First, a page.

Neighborhood art creates places for people

Balloon tree by Audrey Baker

It started with rainbows in the windows. In mid-March, social media and news outlets reported children around the world are making rainbows to hang in their street-facing windows to spread a little joy and color to their neighbors during the Coronavirus crisis. Then people started propping teddy bears in windows to entertain kids out on family walks.

Now in Kansas City, we’re seeing sidewalk chalk, balloon trees, and other homemade creative expressions designed to enhance pedestrian life. Allison Muller, store manager at ScrapsKC, thinks “people are wanting to remind each other, and probably themselves, that we can all still seek to better the place we’re in and serve the people we’re around. That helps us all feel a little better, gives us some purpose, and redeems the extra time lots of us currently have.” Additionally, making art can help both kids and grown-ups process the unease many of us are feeling.

Art makes communities safer

Whether or not you create the art yourself, creative placemaking makes neighborhoods safer and more appealing to people who walk, bike, and play outside. According to the principles of Crime Prevention Through Environmental Design, people are less likely to engage in bad behavior in an area that has been obviously “claimed.” Public art, especially community-led art, demonstrates that an area is valued and cared for, and as crime falls, neighbors feel more comfortable spending time outdoors. According to artist Stacy Cahalan, this is especially valuable when many families are feeling isolated: “Nature is an incredible healer,” she says, “We have feelings we can’t articulate, and getting outdoors is a balm to our spirits.”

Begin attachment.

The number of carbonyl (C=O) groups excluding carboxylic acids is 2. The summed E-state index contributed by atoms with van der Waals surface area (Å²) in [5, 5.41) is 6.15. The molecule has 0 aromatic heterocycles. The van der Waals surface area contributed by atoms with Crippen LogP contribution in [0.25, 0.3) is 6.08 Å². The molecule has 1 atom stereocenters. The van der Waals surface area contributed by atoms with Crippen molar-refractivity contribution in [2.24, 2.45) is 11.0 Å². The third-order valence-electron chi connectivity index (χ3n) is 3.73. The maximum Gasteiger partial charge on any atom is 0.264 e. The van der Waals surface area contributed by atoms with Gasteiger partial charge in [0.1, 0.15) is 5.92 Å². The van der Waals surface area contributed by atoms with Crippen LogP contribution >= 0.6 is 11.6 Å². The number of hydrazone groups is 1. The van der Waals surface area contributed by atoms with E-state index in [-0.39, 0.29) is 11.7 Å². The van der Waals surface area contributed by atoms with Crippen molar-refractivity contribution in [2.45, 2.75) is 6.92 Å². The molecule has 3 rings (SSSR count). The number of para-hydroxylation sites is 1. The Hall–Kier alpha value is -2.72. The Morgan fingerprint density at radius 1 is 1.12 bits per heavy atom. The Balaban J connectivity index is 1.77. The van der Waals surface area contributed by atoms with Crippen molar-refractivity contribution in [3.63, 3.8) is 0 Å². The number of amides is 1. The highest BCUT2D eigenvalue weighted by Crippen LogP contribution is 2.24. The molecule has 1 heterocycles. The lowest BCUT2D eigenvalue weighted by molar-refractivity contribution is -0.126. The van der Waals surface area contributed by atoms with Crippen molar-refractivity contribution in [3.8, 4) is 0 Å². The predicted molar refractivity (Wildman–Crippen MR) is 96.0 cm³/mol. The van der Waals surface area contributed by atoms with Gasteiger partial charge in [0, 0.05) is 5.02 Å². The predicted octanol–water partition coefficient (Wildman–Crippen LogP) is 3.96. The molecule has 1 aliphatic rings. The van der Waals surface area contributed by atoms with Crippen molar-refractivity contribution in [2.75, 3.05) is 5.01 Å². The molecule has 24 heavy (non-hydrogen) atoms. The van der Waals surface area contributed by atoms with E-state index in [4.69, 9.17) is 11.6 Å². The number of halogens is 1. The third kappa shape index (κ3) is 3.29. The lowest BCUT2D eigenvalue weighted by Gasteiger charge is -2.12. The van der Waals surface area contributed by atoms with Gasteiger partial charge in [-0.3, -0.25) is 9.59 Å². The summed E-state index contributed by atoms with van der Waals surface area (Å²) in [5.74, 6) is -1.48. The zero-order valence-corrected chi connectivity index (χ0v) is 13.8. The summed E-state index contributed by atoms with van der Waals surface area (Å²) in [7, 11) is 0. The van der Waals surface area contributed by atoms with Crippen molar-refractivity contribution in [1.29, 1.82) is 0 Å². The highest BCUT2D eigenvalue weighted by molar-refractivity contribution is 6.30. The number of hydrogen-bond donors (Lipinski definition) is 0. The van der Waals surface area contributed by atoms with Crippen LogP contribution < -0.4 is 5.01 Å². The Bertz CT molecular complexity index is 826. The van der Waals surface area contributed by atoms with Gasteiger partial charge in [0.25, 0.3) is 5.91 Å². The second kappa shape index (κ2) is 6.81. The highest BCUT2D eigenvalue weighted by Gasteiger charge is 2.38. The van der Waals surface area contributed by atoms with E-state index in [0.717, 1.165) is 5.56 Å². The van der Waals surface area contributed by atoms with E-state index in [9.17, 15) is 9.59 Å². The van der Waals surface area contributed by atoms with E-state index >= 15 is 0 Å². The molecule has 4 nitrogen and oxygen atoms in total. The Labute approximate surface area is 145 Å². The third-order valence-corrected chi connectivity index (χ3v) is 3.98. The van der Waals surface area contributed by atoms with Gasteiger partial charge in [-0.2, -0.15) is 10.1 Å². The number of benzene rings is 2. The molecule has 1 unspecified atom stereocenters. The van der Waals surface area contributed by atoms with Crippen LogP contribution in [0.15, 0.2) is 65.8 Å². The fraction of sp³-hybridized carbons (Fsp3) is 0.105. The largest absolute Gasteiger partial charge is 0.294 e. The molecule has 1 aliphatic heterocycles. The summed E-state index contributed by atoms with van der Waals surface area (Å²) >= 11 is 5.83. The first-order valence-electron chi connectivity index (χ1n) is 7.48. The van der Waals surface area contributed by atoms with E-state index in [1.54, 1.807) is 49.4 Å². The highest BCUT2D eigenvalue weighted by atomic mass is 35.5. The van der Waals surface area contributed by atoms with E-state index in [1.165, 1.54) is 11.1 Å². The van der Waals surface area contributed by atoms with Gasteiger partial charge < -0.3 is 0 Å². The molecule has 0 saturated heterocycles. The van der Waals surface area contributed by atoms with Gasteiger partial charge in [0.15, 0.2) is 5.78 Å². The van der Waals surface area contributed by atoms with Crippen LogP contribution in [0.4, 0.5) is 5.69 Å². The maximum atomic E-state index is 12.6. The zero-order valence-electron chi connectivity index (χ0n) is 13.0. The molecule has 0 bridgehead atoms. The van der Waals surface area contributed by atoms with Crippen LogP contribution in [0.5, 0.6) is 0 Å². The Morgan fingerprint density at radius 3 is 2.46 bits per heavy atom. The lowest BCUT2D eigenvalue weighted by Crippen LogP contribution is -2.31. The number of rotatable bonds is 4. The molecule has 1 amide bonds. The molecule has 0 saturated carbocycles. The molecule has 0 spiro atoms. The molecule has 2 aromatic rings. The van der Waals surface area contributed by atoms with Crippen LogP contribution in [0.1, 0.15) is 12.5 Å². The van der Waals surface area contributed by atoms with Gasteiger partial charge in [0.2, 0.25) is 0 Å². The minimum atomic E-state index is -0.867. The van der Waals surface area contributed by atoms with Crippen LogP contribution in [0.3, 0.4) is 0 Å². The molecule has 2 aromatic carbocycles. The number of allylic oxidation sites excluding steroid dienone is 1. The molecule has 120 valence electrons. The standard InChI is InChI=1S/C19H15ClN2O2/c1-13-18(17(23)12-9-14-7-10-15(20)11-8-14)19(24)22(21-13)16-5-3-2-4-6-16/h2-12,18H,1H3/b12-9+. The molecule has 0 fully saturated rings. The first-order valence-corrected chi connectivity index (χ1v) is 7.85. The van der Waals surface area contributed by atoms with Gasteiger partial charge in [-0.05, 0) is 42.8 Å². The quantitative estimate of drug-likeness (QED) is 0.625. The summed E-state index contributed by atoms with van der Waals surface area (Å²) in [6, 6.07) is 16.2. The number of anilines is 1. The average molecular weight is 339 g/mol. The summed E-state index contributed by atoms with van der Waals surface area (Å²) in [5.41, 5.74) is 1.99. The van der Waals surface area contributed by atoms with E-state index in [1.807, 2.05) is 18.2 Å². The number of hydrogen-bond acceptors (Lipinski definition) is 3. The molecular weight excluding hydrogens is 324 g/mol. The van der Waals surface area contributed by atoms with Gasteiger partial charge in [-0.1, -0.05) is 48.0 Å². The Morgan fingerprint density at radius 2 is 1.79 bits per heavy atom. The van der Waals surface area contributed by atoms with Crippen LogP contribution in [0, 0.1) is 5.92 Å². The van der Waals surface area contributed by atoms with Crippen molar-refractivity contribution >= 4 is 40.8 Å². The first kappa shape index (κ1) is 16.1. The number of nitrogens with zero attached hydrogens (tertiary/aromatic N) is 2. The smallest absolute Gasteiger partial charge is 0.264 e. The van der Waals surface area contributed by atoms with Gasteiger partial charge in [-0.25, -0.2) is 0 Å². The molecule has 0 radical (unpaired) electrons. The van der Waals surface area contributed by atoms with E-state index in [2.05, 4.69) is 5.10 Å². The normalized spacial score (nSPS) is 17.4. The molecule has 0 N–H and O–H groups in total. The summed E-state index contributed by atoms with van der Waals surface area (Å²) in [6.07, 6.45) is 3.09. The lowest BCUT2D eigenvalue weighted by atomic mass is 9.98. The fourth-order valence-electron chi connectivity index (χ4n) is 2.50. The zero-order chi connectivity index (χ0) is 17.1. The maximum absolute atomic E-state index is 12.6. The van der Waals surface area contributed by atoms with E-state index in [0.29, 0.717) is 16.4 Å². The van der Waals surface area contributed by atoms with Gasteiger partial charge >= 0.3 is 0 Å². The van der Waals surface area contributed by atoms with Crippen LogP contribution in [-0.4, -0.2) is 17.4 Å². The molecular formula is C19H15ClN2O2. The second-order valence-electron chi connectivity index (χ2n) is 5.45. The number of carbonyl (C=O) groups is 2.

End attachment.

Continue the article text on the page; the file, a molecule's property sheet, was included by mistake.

Create your own street art

Allison and Stacy have a few ideas for how you can use art to create places for people in your neighborhood:

  • Use what you have: Spring cleaning is an opportunity to rediscover forgotten supplies or invent crafty new uses for the items in your space.
  • Embrace your inner child: Many of us wanted to grow up to be artists and adventurers. Don’t let perfection get in the way of your expression, and then take it outside!
  • Serve your community: ScrapsKC believes everyone is creative and everyone deserves to have what they need to stay safe and healthy. You can fulfill the human need for comfort and beauty with your art.
  • Find more ideas on ScrapsKC’s Pinterest board:

From hopscotch grids on the sidewalk to Little Free Libraries stocked with books and canned goods, Kansas Citians are using art to come together as neighbors. How will you make #spaceforpeopleKC this week?


Stacy Cahalan’s front yard “free art cart” draws some young creatives.


Thank you for your support. Similar to many non-profits and small businesses, BikeWalkKC’s financial sustainability has been threatened by the COVID-19 outbreak. If you are able to, please consider making a donation or purchasing a membership for yourself, your household, or your organization. Any amount helps, and we appreciate your support at this difficult time.

Posted in Advocacy, BikeWalkKC News, News, Walking and tagged , , , , , .